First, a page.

How should university education adapt to rapidly evolving artificial intelligence? What are we teaching our students that won’t eventually be replaced by machine learning?
Many people working in higher education have been asking questions like this since ChatGPT launched on Nov. 30, 2022. In the short period since then, academics have been struggling to make sense of it. Many have concerns about academic integrity. Some see opportunities for reimagining university teaching. Teaching and learning centres are offering information and programs to help faculty understand how and why the higher education landscape is changing.
Disruptive technologies alter how societies and industries function by replacing previous patterns of behaviour or processes. Think of automobiles, television, household appliances, computers, cellphones, e-commerce … the list goes on and on. It is clear that AI and machine learning will disrupt – and are already disrupting – higher education.
The question is how we will respond.
Embracing rather than fighting inevitable change
While it can be tempting to focus on the challenges of disruption, I feel higher education needs to adapt to and embrace these technologies. As I wrote in my December 2021 column (“Can technology help advance writing skills instruction?”): “Rather than lamenting them, let’s harness these technologies.” Among the ideas I put forward in that column was using technology to assist with formative and summative assessments, and teaching students both the skills and ethics of AI-assisted writing.
Embracing change means going beyond accepting change to asking where the opportunities lie for us to harness technology to make academia better. In a January 2023 Inside Higher Ed article, Steven Johnson argues that we should ask ourselves questions that push us to “go big. How do these tools allow us to achieve our intended outcomes differently and better? How can they promote equity and access? Better thinking and argumentation? How does learning take place in ways we haven’t experienced before?”
To these questions I add: how can new technological tools assist us in teaching students to think critically? How can they help us teach students to evaluate and engage with “evidence”? How can we use them to get students to reflect on what technology can and cannot do? Is there an opportunity for these tools to deepen disciplinary thinking while advancing interdisciplinarity understanding? Can these tools, and our responses to these tools, compel us to become better teachers who make more fulsome use of evidence-informed pedagogies?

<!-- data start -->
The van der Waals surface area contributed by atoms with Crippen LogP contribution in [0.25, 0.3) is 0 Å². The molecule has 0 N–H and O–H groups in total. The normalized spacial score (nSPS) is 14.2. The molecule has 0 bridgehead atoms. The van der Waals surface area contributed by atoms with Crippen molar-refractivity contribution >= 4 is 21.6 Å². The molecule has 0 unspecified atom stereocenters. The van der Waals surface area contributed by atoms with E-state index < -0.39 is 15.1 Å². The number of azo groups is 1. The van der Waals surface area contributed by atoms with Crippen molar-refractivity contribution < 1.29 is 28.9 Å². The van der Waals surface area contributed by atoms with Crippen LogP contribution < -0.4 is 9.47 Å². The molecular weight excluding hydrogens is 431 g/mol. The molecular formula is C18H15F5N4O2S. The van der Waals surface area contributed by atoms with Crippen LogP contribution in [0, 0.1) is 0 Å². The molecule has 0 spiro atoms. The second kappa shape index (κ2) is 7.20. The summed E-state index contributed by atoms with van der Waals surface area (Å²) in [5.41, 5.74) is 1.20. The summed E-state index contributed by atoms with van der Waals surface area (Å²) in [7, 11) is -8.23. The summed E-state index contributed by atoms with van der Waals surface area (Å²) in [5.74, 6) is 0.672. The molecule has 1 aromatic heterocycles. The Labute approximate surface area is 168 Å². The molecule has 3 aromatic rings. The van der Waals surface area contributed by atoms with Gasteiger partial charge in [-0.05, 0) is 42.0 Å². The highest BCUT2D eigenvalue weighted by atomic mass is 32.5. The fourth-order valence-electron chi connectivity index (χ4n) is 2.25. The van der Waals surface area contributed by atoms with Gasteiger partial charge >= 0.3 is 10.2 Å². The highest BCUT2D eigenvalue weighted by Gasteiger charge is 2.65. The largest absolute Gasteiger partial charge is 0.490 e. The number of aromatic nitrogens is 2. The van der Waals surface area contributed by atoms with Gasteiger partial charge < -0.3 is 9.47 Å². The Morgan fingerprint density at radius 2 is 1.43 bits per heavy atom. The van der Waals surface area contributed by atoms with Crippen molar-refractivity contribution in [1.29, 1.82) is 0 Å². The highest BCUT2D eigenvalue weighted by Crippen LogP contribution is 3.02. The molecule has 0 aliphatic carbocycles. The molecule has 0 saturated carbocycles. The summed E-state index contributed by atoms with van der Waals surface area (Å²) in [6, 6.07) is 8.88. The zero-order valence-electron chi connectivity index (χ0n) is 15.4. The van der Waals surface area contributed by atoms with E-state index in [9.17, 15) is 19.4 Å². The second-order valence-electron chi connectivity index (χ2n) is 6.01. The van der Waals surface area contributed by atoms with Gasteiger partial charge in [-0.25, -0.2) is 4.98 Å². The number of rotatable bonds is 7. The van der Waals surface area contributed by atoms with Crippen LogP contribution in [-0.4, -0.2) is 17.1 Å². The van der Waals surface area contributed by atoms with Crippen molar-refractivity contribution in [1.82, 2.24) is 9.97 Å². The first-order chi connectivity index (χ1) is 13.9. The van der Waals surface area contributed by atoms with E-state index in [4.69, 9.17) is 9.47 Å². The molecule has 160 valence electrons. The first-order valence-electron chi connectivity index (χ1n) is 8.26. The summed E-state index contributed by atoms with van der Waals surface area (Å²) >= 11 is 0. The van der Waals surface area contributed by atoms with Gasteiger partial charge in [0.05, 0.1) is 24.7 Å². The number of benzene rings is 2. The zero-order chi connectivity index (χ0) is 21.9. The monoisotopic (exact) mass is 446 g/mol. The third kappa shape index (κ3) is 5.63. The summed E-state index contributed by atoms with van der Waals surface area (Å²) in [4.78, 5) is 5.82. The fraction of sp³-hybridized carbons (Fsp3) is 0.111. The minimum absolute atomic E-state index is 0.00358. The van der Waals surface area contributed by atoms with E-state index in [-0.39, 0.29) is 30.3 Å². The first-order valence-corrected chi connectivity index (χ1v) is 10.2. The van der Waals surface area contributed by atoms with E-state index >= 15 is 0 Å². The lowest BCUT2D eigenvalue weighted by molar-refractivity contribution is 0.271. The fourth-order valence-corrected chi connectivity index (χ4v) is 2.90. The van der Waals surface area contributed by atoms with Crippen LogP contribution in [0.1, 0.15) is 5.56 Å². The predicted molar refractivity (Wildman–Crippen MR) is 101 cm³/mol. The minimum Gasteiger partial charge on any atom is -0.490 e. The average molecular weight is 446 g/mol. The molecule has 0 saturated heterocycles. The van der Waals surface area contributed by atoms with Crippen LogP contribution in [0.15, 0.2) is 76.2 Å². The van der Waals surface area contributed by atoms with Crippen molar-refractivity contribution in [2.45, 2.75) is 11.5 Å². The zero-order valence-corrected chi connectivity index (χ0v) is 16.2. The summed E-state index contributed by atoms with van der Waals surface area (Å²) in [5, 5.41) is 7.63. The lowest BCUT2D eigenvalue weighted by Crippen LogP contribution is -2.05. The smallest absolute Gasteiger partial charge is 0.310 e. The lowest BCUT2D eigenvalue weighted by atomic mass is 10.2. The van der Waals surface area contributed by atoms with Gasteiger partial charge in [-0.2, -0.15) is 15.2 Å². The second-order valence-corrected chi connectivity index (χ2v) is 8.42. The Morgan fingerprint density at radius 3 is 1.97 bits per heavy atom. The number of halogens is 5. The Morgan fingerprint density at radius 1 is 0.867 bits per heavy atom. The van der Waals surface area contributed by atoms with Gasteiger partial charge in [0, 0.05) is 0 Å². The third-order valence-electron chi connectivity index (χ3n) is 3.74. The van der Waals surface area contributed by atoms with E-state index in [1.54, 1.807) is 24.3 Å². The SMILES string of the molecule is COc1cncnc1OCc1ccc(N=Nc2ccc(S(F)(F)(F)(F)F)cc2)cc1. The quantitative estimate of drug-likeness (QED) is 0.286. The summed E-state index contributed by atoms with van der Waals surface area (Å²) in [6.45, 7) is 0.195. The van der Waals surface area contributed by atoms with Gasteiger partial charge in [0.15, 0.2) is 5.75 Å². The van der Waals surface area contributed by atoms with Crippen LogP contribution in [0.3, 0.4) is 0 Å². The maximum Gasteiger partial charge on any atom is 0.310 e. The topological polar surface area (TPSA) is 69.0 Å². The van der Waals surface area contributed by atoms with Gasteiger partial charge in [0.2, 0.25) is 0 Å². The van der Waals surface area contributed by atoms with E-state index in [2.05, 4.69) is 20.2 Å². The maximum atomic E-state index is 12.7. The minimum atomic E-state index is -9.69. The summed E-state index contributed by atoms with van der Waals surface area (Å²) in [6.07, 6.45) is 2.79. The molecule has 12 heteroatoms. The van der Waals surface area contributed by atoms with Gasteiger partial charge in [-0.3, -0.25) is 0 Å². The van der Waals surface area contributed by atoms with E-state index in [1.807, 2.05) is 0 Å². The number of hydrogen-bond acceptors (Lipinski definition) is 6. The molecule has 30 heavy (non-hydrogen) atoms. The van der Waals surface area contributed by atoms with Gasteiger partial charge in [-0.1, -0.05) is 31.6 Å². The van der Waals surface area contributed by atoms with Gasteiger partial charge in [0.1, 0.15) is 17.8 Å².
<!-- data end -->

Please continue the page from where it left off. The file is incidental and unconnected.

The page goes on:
Preparing students for the future
Students, the public, and the governments funding universities expect higher education to be linked with career outcomes. These linkages can be more direct or more subtle. Programs directed at specific professions or careers (such as engineering, education, law, social work, computer science, or medicine) often explicitly teach career skills. For programs that do not tie to specific professions or careers (such as many of the natural sciences and liberal arts), career skills training can be less evident. Nevertheless, I argue all instructors should integrate career skills into their courses.
Career preparation must take into account the ever-evolving technologies that our graduates will be using. In the above-noted Inside Higher Ed article, Ted Underwood argues: “Our approach to teaching should be guided not by one recent product but by reflection on the lives our students are likely to lead in the 2030s. … the uncertainty itself is a reminder that our goal is not to train students for specific tasks but to give them resilience founded on broad understanding.” Given this, disciplines less directly associated with specific careers may actually be the best positioned to help students learn how to incorporate and harness these new tools.
One option in this regard is to use our classes to help students build AI literacy – defined by Duri Long and Brian Magerko as “a set of competencies that enables individuals to critically evaluate AI technologies; communicate and collaborate effectively with AI; and use AI as a tool online, at home, and in the workplace.” Examples of such competencies include the abilities to:
- “Identify problem types that AI excels at and problems that are more challenging for AI. Use this information to determine when it is appropriate to use AI and when to leverage human skills.”
- “Understand that data cannot be taken at face-value and requires interpretation. Describe how the training examples provided in an initial dataset can affect the results of an algorithm.”
- “Identify and describe different perspectives on the key ethical issues surrounding AI (i.e., privacy, employment, misinformation, the singularity, ethical decision making, diversity, bias, transparency, accountability).”
It is easy to brainstorm ideas of how to build such competencies into courses across the disciplines. Such competencies equip students for careers in which they will need to engage with emerging technologies in responsible and ethical ways.
Continuing the Skills Agenda conversation
Over the coming months, I will use this column to discuss how we can consider skill development in higher education in the context of rapid technological change. In the meantime, I would love to hear your thoughts on what these changes mean for your own teaching in the comments below. I also welcome opportunities to speak with universities about skills training. Please connect with me at [email protected], subject line “The Skills Agenda.” Finally, for additional teaching, writing, and time management discussion, please check out my Substack blog, Academia Made Easier.
I look forward to hearing from you. Until next time, stay well, my colleagues.